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Cheektowaga highway chief, subject of probe, sues town for defamation

The Cheektowaga Town Council two years ago investigated possible misconduct within its Highway Department. That investigation went nowhere.

But now the highway superintendent has filed  a defamation lawsuit against the town because of the probe.

The council hired the Phillips Lytle law firm to investigate possible abuses of overtime and other matters in the Highway Department, an inquiry initiated shortly after Highway Superintendent Mark Wegner was elected chairman of the Cheektowaga Democratic Committee, according to the suit.

The law firm found no evidence of criminal wrongdoing, Wegner says in his lawsuit.

Wegner alleges that the council voted unanimously in February 2015 to send the law firm’s findings to the State Attorney General’s Office for further review and that town leaders then went public with their allegations.

They did this, Wegner said, even though they knew there was nothing to charge him with.

In a deposition filed with his lawsuit, Wegner explains why he believes some in town government were so aggressive in trying to prosecute him.

“The criminal accusations were a purely political action to blacken my good name,” Wegner says.

"Shoddy bookkeeping" is what started the chain of litigation, Town Supervisor Diane Benczkowski said on Monday.

"This is why the board approved the hiring of a secretary for the highway superintendent," said Benczkowski. "It's unfortunate that this became a witch hunt, because it did tarnish the highway superintendent's reputation. However, he did win reelection."

In response to the lawsuit, the town contends that no defamatory statements were made and that the town officials were performing their duties in good faith when they investigated the Highway Department.

The suit alleges that former Supervisor Mary Holtz and Council Members Gerald Kaminski, James Rogowski and Christine Adamczyk showed a “reckless disregard for the truth” in publicizing what the lawsuit calls their false accusations about the department.

"When I decided to run for office, I didn't sign up for all this bickering and infighting," said Gerald Kaminski, town councilman.

The harm to Wegner was compounded, he says, when news media reported that the town was investigating whether a nonunion employee – Wegner’s deputy – was abusing compensatory time, whether town equipment was loaned for use on private property and whether Wegner had given a load of asphalt millings to a private country club to repair cart paths.

Wegner says the investigation was a smear campaign lodged in retaliation for his defeat of former chairman Frank Max for the Democratic committee post. Holtz and the three council members were Max supporters.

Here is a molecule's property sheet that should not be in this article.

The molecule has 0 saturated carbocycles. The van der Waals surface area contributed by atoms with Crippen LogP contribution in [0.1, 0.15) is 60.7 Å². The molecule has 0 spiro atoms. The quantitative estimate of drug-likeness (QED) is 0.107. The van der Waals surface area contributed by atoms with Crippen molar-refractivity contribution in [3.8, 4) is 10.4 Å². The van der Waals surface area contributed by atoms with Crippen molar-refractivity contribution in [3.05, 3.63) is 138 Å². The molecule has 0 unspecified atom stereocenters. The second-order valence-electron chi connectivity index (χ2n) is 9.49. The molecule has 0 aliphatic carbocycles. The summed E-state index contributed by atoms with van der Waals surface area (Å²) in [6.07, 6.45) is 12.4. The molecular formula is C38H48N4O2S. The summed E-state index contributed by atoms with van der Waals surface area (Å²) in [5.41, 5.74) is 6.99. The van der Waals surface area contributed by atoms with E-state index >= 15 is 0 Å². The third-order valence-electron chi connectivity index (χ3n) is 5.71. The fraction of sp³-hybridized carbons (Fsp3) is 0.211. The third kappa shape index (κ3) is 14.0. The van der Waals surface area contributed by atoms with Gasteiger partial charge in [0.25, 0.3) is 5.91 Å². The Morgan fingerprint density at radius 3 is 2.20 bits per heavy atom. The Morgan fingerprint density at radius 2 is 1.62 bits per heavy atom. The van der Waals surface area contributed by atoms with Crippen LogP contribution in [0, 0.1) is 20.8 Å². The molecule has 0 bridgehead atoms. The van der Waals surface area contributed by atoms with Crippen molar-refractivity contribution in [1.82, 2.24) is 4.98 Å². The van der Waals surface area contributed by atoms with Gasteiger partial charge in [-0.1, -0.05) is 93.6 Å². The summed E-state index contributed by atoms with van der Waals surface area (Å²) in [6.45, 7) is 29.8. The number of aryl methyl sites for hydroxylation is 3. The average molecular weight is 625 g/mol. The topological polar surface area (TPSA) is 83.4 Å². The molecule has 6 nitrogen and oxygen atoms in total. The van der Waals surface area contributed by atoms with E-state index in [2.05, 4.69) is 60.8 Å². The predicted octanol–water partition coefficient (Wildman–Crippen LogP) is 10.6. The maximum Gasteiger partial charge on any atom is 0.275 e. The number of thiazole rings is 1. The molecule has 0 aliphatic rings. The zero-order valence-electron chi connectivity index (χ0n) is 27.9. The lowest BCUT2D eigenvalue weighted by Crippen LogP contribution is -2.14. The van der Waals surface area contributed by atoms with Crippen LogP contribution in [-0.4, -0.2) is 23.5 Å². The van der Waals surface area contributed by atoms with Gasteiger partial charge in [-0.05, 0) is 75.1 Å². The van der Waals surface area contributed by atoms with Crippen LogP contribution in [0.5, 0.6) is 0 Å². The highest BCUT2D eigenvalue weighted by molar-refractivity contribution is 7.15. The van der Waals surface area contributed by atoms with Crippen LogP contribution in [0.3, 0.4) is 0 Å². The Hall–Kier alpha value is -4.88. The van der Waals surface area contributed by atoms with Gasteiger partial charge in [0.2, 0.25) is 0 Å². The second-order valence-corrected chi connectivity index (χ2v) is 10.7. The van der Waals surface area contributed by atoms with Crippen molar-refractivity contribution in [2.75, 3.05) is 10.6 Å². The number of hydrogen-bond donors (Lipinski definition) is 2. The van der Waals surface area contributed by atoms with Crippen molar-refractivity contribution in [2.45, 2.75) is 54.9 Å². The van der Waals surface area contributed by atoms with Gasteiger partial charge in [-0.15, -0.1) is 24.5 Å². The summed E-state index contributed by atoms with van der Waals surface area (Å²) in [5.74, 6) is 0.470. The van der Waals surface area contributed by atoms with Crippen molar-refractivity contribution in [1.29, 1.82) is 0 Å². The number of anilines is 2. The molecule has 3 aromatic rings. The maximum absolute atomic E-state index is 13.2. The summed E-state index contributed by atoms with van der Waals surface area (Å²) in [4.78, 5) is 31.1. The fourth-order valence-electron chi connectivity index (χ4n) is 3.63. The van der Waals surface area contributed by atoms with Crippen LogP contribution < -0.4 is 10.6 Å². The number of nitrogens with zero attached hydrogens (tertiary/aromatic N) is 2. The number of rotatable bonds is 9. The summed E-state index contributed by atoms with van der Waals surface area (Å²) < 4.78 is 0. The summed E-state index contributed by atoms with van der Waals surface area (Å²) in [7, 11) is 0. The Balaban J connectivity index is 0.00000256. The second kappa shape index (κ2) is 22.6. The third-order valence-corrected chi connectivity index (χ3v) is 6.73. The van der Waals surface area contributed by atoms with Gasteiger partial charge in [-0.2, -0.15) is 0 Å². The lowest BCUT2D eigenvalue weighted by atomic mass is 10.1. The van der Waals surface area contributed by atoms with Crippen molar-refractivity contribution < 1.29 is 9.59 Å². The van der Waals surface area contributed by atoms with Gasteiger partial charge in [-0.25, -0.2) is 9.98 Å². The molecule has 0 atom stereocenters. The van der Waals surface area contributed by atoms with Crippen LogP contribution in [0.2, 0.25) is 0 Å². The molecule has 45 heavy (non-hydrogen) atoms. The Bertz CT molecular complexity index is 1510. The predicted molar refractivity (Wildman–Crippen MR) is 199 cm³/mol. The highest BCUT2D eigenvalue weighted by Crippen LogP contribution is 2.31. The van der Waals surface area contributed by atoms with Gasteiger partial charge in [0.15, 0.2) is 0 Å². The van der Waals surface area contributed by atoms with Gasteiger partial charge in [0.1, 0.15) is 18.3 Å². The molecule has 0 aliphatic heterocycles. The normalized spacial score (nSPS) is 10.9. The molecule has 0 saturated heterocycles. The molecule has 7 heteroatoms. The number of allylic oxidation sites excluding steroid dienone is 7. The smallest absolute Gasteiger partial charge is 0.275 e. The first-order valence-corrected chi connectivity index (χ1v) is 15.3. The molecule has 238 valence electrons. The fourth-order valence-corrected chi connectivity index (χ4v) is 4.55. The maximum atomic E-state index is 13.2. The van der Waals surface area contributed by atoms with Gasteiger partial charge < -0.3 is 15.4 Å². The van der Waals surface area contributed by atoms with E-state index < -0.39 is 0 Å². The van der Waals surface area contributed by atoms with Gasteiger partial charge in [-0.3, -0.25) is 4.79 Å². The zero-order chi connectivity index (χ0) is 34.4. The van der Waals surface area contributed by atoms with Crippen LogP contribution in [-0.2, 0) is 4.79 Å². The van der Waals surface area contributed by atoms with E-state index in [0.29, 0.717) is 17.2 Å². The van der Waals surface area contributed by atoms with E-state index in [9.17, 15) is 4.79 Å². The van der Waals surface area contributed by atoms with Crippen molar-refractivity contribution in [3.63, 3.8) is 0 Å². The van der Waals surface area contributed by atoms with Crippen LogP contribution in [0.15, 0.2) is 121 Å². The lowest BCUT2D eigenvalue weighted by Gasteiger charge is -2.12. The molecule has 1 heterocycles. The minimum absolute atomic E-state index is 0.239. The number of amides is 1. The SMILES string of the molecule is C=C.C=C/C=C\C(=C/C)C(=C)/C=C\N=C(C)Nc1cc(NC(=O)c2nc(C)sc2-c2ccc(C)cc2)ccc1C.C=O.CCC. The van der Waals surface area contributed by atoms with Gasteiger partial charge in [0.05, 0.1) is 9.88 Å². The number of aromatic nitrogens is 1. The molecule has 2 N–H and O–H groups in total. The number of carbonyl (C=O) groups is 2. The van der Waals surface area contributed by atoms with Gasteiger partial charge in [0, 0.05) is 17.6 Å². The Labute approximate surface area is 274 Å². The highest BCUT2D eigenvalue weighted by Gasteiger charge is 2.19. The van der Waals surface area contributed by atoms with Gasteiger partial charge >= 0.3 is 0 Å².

At the time, Benczkowski was a council member. She is not named in the lawsuit, but she did support having the Attorney General’s Office look at the Phillips Lytle report.

"Let’s try to take the politics out of the report and get an independent decision, because I don’t know what’s legal and what’s not legal in all this,” Benczkowski said at the time.

The Attorney General’s Office quickly declined to investigate the matter, sending a letter to the town in March 2015 saying, "Your complaint does not warrant action by this office at this time.”

Undeterred, the council also reached out to the Erie County District Attorney’s Office. Former acting District Attorney Michael J. Flaherty Jr. said recently he remembered the case because it involved some payroll “record keeping” on Post-It notes.

“The DA’s Office never received sufficient evidence to initiate an investigation,” Flaherty said. “There was nothing to prosecute.”

Flaherty also said it was unusual for a municipality to hire an outside law firm to investigate possible misconduct rather than contact the DA initially.

"The town wasted approximately $100,000 raising much ado about nothing,” Benczkowski said at the time.

“He’s suffered a lot of adverse comment as a result of this,”said  his attorney, Michael J. Stachowski. “People are still talking about it.”

The political infighting has not disrupted town services, maintained Benczkowski, who said the Highway Department remained one of her key interests.

"The Highway Department is its own department run by an elected official," said Benczkowski. "The Town Board sets the budget, that's all. The Highway Department is one of my priorities. I oversee it closely, and we work together. We have better communication than before."

Stachowski said that, although the allegations did not force Wegner out of office, Wegner paid a high price personally.

“He believes that it cost him his marriage,” Stachowski said. “He would say, if you asked, ‘My wife couldn’t handle the press.’ ”

Stachowski said that a March court date for the case will have to be rescheduled due to a staffing conflict, but that Wegner and the town are also discussing a possible resolution to the lawsuit that he believes could benefit all parties, including the people of Cheektowaga.

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